When introducing route structures to address the drawbacks of traditional vectoring techniques, the main challenge in high density environments is to guarantee an effective use of these routes during traffic peaks, where some form of path stretching is needed. The study relied on two series of iterative small scale human in the loop simulations conducted at the Experimental Centre with Paris CDG controllers. It enabled the identification of key design characteristics in terms of minimum distance to merge point, and angle between downwind and base routes. Controller feedback and initial analysis showed that the resulting route designs can facilitate sequencing even under high traffic peaks, drastically reduce vectoring and keep trajectories away from the axis area. The study also provides an initial analysis based on the evolution of the distance that may be re-used to assess new designs. Next steps will be to assess the applicability in the real Paris CDG environment which would require adaptations of the characteristics identified.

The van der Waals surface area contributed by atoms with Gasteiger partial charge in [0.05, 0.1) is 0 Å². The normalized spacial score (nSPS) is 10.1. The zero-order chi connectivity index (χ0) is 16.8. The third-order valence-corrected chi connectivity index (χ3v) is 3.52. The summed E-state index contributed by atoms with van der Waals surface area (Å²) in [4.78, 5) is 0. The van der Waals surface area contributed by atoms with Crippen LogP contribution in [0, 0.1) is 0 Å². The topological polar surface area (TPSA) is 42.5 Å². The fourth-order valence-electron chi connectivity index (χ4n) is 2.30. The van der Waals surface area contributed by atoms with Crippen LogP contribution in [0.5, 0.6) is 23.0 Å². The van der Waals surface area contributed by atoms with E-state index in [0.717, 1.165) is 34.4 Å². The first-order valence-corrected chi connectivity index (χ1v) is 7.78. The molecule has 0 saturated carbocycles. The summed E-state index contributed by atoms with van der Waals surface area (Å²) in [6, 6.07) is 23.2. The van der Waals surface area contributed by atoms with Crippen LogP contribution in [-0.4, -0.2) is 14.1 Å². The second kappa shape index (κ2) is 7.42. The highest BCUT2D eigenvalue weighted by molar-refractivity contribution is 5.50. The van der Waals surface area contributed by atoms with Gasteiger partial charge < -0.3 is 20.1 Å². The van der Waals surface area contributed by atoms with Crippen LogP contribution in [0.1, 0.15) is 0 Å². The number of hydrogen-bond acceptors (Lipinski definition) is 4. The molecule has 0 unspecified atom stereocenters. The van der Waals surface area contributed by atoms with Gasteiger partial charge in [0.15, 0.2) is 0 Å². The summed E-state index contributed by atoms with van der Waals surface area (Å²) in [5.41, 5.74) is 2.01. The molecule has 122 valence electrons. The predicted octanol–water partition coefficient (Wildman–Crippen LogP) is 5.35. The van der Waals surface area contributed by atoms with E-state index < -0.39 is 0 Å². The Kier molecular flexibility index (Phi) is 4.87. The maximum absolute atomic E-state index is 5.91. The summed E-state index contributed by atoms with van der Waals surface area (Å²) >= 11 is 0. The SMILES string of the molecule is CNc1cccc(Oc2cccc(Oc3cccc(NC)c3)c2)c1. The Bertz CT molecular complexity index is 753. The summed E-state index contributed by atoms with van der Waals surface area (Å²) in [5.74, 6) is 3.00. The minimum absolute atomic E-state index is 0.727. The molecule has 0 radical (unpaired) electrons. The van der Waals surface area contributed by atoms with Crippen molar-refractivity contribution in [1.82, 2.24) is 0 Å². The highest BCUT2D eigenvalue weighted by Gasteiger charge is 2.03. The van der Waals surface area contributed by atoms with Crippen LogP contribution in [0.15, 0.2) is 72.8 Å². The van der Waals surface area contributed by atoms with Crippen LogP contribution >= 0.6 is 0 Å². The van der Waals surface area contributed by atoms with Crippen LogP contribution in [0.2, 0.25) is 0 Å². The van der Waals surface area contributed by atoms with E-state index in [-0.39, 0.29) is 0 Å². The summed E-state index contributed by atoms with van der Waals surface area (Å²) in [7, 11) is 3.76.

How the geometry of arrival routes can influence sequencing
This paper reports on a study aiming at developing an intuitive route design for the sequencing of arrival flights in the terminal area.